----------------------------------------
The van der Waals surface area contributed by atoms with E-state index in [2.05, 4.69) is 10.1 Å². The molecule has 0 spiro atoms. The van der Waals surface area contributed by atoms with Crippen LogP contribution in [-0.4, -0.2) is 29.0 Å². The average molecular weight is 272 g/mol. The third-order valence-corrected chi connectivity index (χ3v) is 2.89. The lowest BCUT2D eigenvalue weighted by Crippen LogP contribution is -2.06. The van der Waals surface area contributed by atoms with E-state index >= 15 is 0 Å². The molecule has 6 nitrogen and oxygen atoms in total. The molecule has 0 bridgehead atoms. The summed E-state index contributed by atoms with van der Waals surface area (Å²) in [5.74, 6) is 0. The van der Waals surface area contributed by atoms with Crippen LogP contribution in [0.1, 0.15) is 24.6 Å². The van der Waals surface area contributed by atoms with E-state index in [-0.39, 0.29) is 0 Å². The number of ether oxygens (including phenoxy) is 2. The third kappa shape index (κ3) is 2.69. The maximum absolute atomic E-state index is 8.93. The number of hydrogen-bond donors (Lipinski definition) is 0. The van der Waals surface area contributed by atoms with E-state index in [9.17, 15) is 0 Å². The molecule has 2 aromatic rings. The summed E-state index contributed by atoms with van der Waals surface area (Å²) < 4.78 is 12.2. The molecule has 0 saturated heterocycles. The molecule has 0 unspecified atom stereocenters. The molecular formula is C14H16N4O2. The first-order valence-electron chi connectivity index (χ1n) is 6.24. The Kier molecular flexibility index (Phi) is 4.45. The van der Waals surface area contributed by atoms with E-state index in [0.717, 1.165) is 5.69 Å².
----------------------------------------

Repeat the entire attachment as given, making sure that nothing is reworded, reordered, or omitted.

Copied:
The van der Waals surface area contributed by atoms with E-state index in [2.05, 4.69) is 10.1 Å². The molecule has 0 spiro atoms. The van der Waals surface area contributed by atoms with Crippen LogP contribution in [-0.4, -0.2) is 29.0 Å². The average molecular weight is 272 g/mol. The third-order valence-corrected chi connectivity index (χ3v) is 2.89. The lowest BCUT2D eigenvalue weighted by Crippen LogP contribution is -2.06. The van der Waals surface area contributed by atoms with E-state index >= 15 is 0 Å². The molecule has 6 nitrogen and oxygen atoms in total. The molecule has 0 bridgehead atoms. The summed E-state index contributed by atoms with van der Waals surface area (Å²) in [5.74, 6) is 0. The van der Waals surface area contributed by atoms with Crippen LogP contribution in [0.1, 0.15) is 24.6 Å². The van der Waals surface area contributed by atoms with E-state index in [-0.39, 0.29) is 0 Å². The number of ether oxygens (including phenoxy) is 2. The third kappa shape index (κ3) is 2.69. The maximum absolute atomic E-state index is 8.93. The number of hydrogen-bond donors (Lipinski definition) is 0. The van der Waals surface area contributed by atoms with E-state index in [9.17, 15) is 0 Å². The molecule has 2 aromatic rings. The summed E-state index contributed by atoms with van der Waals surface area (Å²) < 4.78 is 12.2. The molecule has 0 saturated heterocycles. The molecule has 0 unspecified atom stereocenters. The molecular formula is C14H16N4O2. The first-order valence-electron chi connectivity index (χ1n) is 6.24. The Kier molecular flexibility index (Phi) is 4.45. The van der Waals surface area contributed by atoms with E-state index in [0.717, 1.165) is 5.69 Å².